War brings camaraderie. The men and women who fought World War Two, what Tom Brokaw called America’s “Greatest Generation,” came together to fight a war, and taking care of your buddy in a foxhole taught them that we all have to watch out for each other. It’s how we achieved victory, and when the war was over, it’s how we became a hard working and strong democracy, a leader in the world’s economy and, for a while, at least, the global standard for human and civil rights.
But a nation at war with itself finds its comrades-in-arms with blinders on, seeing only the side of the road those like them choose to toe. It doesn’t matter that politicians of all persuasions have tried to build bridges across the divide. The stubborn perspective of Republican hardliners ignores, disavows or buries any outreach as if it were an apple from Eden’s serpent. The foxholes where they have planted themselves for this battle are dimly lit gutters, and their comrades tend to be the rats in three-corner hats that scamper through the flotsam of rotten, old ideas.
That’s why it was particularly galling to see the Republican National Committee use a group of aged World War Two veterans as props when they “forced” the reopening of the memorial to that war, Wednesday, less than 48 hours after they refused to budget the National Park Service and allowed the government to shutdown. Those vets are the generation that gave us the Great Society, and a more enlightened approach to the nation’s foundational, “pursuit of happiness” principle. They taught us the meaning of working toward the common goals of leaving no one unfairly slighted, leaving no one without the ability to feed their children, and respecting immigrants (of which many were less than a generation removed).
What Speaker Boehner and his House caucus have chosen to do, by holding government spending hostage to extract changes to the Affordable Care Act, is punish the very people they rushed to the Mall to defend. They have no respect for workers – especially government workers, whose jobs they can’t wait to privatize to their well heeled sponsors. They have no respect for the working poor, calling them moochers and refusing to raise the minimum wage to a living wage; no respect for the reproductive rights of women; no respect for the people they supposedly represent.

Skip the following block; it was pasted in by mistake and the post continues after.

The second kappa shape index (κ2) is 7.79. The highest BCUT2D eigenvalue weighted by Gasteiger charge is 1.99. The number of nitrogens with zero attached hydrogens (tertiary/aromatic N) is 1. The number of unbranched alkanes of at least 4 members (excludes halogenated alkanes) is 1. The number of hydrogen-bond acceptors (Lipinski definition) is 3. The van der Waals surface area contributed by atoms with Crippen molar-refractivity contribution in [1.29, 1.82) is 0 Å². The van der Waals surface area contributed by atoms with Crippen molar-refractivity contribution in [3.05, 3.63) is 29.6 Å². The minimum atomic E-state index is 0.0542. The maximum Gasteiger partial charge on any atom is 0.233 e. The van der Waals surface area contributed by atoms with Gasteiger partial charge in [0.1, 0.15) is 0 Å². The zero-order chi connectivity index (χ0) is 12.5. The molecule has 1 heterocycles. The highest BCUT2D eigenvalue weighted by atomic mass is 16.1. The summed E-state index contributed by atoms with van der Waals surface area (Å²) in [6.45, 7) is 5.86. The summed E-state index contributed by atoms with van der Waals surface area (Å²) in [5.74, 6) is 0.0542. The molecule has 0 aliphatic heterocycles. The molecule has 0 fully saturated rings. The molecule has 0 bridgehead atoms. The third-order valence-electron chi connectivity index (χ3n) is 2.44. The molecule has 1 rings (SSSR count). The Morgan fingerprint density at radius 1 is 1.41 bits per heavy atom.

The truth is, the Republicans in the House are the takers. They fight the poor at every step to the benefit of the rich. They preserve corporate welfare and cut benefits from their neediest constituents. And they do it all – the 40-plus votes to repeal Obamacare, the Ryan budgets, the government shutdown – to raise money from big donors and astroturf aggregators.
Even before Tea Party hero, Sen. Ted Cruz (R-Texas), gave a big, rambling speech that was neither filibuster nor debate, last month, his rhetoric that ginned up hopefulness in the House that he would take up the Obamacare fight in the Senate, got the Senate Conservatives Fund an off-year record $1.5 million in August, more than $1.3 million of it in small donations of less than $200. That money is sure to find its way back to the Texas Republican when he runs for reelection or more likely, the presidency, next time around.
As Dave Weigel wrote in Slate, last month, crippling the ACA is great tool for raising money for conservative stalwart groups like the Family Research Council, as well as many Tea Party groups. In August and September, Weigel says, “the path to defunding Obamacare ran through their donation apps” on their websites.
The lobbying groups for the medical device industry is also dumping a bunch of money on both sides of the aisle, to get the tax on their products, that helps fund the ACA, repealed. You may have heard the medical device tax repeal has been offered as a “compromise” to the CR impasse a “bipartisan group of lawmakers.”
The LA Times printed the “raw numbers,” Thursday:
“Supporters of the repeal have contributed $39.8 million to current members of Congress since the tax was enacted. In the house, the top collector is Rep. Andy Harris (R-Md.) ($485,428), with Speaker John Boehner (R-Ohio) a close second at $464,974. On the Senate side, the top money-grubber is Orrin Hatch (R-Utah) at $471,263, followed by Sen. Bob Casey (D-Pa.) at $333,984.”
The Nation reported, last week, that “[t]he medical device industry, led by AdvaMed, a trade association that spends $29 million a year, has pushed aggressively to ensure that medical device companies contribute nothing to the financing of the ACA.” They also revealed that a letter signed by 75 conservative lawmakers urging the inclusion of the tax repeal in the House’s eleventh hour CR bill “was authored by Ryan Strandlund, a member of AdvaMed’s government affairs team.”
The shutdown is nothing more than the political petulance of a Congress spoiled by lobbyists and indulged by corporate media, unworthy of an America that became strong by raising up those who struggle, giving our children a critical education, and showing appreciation for the value of a well paid working class. I wish that Michele Bachmann would have spent less time posing for photos with the WW2 veterans, Wednesday, and more time learning from them what it really means to be an American, responsible for your buddy in the foxhole, with explosions echoing overhead, and not the pundit next to you in the echo chamber on the set of FOX News.